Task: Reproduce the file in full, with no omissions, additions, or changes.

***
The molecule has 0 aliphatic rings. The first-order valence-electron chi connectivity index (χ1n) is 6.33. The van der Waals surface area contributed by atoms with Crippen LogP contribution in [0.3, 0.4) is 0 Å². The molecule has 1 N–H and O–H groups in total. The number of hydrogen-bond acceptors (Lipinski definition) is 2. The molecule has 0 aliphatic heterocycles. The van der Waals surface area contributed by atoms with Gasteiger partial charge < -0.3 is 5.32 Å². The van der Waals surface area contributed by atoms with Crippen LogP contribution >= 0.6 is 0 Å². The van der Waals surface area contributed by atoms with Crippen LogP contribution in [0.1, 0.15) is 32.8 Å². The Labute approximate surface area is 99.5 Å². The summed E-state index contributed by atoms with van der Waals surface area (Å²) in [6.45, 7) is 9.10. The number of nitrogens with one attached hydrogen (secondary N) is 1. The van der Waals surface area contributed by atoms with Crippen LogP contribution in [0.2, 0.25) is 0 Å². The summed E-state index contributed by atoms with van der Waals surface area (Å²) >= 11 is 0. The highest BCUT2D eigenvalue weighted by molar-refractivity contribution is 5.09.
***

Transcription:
The molecule has 0 aliphatic rings. The first-order valence-electron chi connectivity index (χ1n) is 6.33. The van der Waals surface area contributed by atoms with Crippen LogP contribution in [0.3, 0.4) is 0 Å². The molecule has 1 N–H and O–H groups in total. The number of hydrogen-bond acceptors (Lipinski definition) is 2. The molecule has 0 aliphatic heterocycles. The van der Waals surface area contributed by atoms with Gasteiger partial charge < -0.3 is 5.32 Å². The van der Waals surface area contributed by atoms with Crippen LogP contribution >= 0.6 is 0 Å². The van der Waals surface area contributed by atoms with Crippen LogP contribution in [0.1, 0.15) is 32.8 Å². The Labute approximate surface area is 99.5 Å². The summed E-state index contributed by atoms with van der Waals surface area (Å²) in [6.45, 7) is 9.10. The number of nitrogens with one attached hydrogen (secondary N) is 1. The van der Waals surface area contributed by atoms with Crippen LogP contribution in [0.2, 0.25) is 0 Å². The summed E-state index contributed by atoms with van der Waals surface area (Å²) >= 11 is 0. The highest BCUT2D eigenvalue weighted by molar-refractivity contribution is 5.09.